Tag Archives: Social Entrepreneurship

7 Years of Patience

Photo courtesy of woodleywonderworks, Flickr Creative Images

There is a big story in Vancouver that is garnering little public attention but it is a great story. It is a story of commitment, of patience, of passion and of fortitude. Trevor Bowden, Jacob Malthouse, and Anastasia O’Rourke founded Big Room in 2007, here in Vancouver, with an aim to coordinate the community’s application for the .eco top level domain.

Back in 2007 Vancouver hadn’t hosted the Winter Olympics. William and Kate hadn’t married. The iPhone 4 hadn’t been released, let alone the 5 or the 6. The economic meltdown hadn’t happened. While 2007 seems a long time ago, it was the year that this dynamic team gave birth to the idea that the release of the .eco domain would be best served in the hands of a community body, not a private sector organization. With patience, passion and creativity these people have lived this dream for 7 years, taking on board supporters at every step of the way. There was no guarantee of a win, particularly as only one other community application had ever won a domain before them (.hotel).

Several weeks ago ICAAN (the body that monitors the global Domain Name System) announced Big Room as the winners of the bid.  For seven years, the Big Room team has patiently followed it’s dream, shifting fluidly from goal post to goal post as the ICAAN released ever-changing requirements.  In our fast-paced world, where we demand results immediately, this kind of determination and patience is dwindling and unheralded. It is simply fantastic that Big Room has beaten it’s competitors, that it’s investors have stayed behind the dream and with the team every step of the way, and that the future of the .eco domain is in the hands of Global Community Leaders.


Photo courtesy of davidpball.com Google Images

Congratulations to Trevor, Jacob and all of your ‘crew’ that have made this happen.

One planet, one internet, one domain.

#doteco @doteco

Scholarships Supporting Entrepreneurs

By Rebecca Cuttler

How Hollyhock is Supporting Entrepreneurs, One Scholarship at a Time

The first time I met Thara Vayali, I spent the first half of our conversation learning about her practice as a naturopathic doctor, and the second half trying to convince her to join me at Social Venture Institute 2013. We had met at an event curated by Loaded Bow, a Vancouver networking group for women entrepreneurs. Thara was telling me about her practice’s innovative pricing plan that makes it easier for families to cover the expenses of her services, and about the care and heart that she puts into her patients. It was just a few weeks before Social Venture Institute Hollyhock, and she seemed like exactly the sort of person who should be attending. But she told me that she’d put it into consideration for next year.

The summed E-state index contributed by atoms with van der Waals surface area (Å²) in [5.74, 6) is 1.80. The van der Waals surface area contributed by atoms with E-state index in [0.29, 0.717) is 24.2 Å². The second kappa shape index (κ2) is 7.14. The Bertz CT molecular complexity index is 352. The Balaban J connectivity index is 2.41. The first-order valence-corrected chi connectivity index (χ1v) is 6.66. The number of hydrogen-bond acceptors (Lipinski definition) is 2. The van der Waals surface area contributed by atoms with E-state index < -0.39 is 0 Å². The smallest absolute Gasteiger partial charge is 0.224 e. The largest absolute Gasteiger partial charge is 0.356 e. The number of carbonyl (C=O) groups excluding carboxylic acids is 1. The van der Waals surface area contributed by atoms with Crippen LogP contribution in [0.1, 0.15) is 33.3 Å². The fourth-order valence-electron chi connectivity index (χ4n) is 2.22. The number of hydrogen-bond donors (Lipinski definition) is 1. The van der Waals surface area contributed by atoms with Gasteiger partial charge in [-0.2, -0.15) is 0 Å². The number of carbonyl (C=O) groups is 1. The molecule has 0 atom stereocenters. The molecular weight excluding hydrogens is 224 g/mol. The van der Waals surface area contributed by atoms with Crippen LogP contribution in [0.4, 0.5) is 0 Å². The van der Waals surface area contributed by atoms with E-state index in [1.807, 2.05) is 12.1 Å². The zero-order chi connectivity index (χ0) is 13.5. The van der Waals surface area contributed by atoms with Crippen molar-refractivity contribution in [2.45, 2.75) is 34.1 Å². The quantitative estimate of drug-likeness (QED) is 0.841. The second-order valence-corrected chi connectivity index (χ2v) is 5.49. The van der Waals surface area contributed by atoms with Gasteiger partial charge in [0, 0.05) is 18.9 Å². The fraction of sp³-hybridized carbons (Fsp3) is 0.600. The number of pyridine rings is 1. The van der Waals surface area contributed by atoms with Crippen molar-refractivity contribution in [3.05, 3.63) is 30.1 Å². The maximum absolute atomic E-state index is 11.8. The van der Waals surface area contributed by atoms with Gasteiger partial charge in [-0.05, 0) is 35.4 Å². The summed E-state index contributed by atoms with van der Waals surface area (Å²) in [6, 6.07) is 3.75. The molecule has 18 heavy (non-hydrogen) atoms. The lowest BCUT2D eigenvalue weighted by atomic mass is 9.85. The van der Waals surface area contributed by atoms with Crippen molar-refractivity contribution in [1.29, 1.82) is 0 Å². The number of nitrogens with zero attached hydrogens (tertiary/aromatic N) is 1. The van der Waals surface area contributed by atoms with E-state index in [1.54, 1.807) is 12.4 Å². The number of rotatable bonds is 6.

So it was to my surprise that when I arrived at Hollyhock on September 18 and settled into the comfy Lodge, Thara was the first person I saw. When I asked what convinced her to attend, she explained that it was the availability of a scholarship that tipped the balance, both as a monetary support and as a vote of confidence.
Continue reading Scholarships Supporting Entrepreneurs

People With Purpose

A Conversation With Joel Solomon.

Hollyhock Board Chair Joel Solomon talks about living with a purpose and what that means to him, what he enjoys and what inspires him in life.


Guest Post by a Secret Change Hero, via The Change Heroes

For certain audiences there are some people who really need no introduction. In the hearts and minds of many social entrepreneurs, Joel Solomon’s name resonates with special meaning.

Scan some of our past People with Purpose conversations and his name often makes an appearance.

It’s the present of what he’s doing, his humble presence and generous being that evokes almost a sense of wonderment in those who know him or have heard of his work. Taking time out from responsibilities including his roles as Chairman of Renewal Funds (Canada’s largest social venture capital fund); founding member of Social Venture Network (SVN), Business for Social Responsibility (BSR), the Tides Canada Foundation and Board Chair of Hollyhock Foundation, to share some thoughts with us is meaningful. We’ll be forever grateful.